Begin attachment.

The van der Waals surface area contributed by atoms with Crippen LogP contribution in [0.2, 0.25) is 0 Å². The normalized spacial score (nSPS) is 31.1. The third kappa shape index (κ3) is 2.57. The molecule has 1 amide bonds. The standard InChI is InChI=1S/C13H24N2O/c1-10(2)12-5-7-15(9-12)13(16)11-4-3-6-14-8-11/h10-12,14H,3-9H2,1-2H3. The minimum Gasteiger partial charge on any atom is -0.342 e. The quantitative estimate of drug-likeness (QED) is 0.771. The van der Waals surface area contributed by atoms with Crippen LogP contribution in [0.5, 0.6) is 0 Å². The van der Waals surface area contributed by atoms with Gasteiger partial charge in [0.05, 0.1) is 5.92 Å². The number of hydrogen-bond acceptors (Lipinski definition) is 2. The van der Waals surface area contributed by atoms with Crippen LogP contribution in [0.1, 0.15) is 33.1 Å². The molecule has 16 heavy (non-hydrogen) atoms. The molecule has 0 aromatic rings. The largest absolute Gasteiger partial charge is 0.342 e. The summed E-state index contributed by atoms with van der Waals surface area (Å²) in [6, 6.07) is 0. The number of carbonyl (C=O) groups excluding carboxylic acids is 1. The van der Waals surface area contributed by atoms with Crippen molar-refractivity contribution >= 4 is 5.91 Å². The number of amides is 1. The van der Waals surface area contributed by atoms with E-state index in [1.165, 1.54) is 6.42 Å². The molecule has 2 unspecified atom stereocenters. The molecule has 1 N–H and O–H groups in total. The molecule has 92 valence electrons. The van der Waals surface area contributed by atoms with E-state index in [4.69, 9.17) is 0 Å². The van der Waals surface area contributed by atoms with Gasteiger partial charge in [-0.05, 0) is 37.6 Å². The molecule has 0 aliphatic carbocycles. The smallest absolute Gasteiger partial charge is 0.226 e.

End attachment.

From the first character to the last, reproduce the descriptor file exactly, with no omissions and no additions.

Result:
The van der Waals surface area contributed by atoms with Crippen LogP contribution in [0.2, 0.25) is 0 Å². The normalized spacial score (nSPS) is 31.1. The third kappa shape index (κ3) is 2.57. The molecule has 1 amide bonds. The standard InChI is InChI=1S/C13H24N2O/c1-10(2)12-5-7-15(9-12)13(16)11-4-3-6-14-8-11/h10-12,14H,3-9H2,1-2H3. The minimum Gasteiger partial charge on any atom is -0.342 e. The quantitative estimate of drug-likeness (QED) is 0.771. The van der Waals surface area contributed by atoms with Crippen LogP contribution in [0.5, 0.6) is 0 Å². The van der Waals surface area contributed by atoms with Gasteiger partial charge in [0.05, 0.1) is 5.92 Å². The number of hydrogen-bond acceptors (Lipinski definition) is 2. The van der Waals surface area contributed by atoms with Crippen LogP contribution in [0.1, 0.15) is 33.1 Å². The molecule has 16 heavy (non-hydrogen) atoms. The molecule has 0 aromatic rings. The largest absolute Gasteiger partial charge is 0.342 e. The summed E-state index contributed by atoms with van der Waals surface area (Å²) in [6, 6.07) is 0. The number of carbonyl (C=O) groups excluding carboxylic acids is 1. The van der Waals surface area contributed by atoms with Crippen molar-refractivity contribution >= 4 is 5.91 Å². The number of amides is 1. The van der Waals surface area contributed by atoms with E-state index in [1.165, 1.54) is 6.42 Å². The molecule has 2 unspecified atom stereocenters. The molecule has 1 N–H and O–H groups in total. The molecule has 92 valence electrons. The van der Waals surface area contributed by atoms with E-state index in [4.69, 9.17) is 0 Å². The van der Waals surface area contributed by atoms with Gasteiger partial charge in [-0.05, 0) is 37.6 Å². The molecule has 0 aliphatic carbocycles. The smallest absolute Gasteiger partial charge is 0.226 e.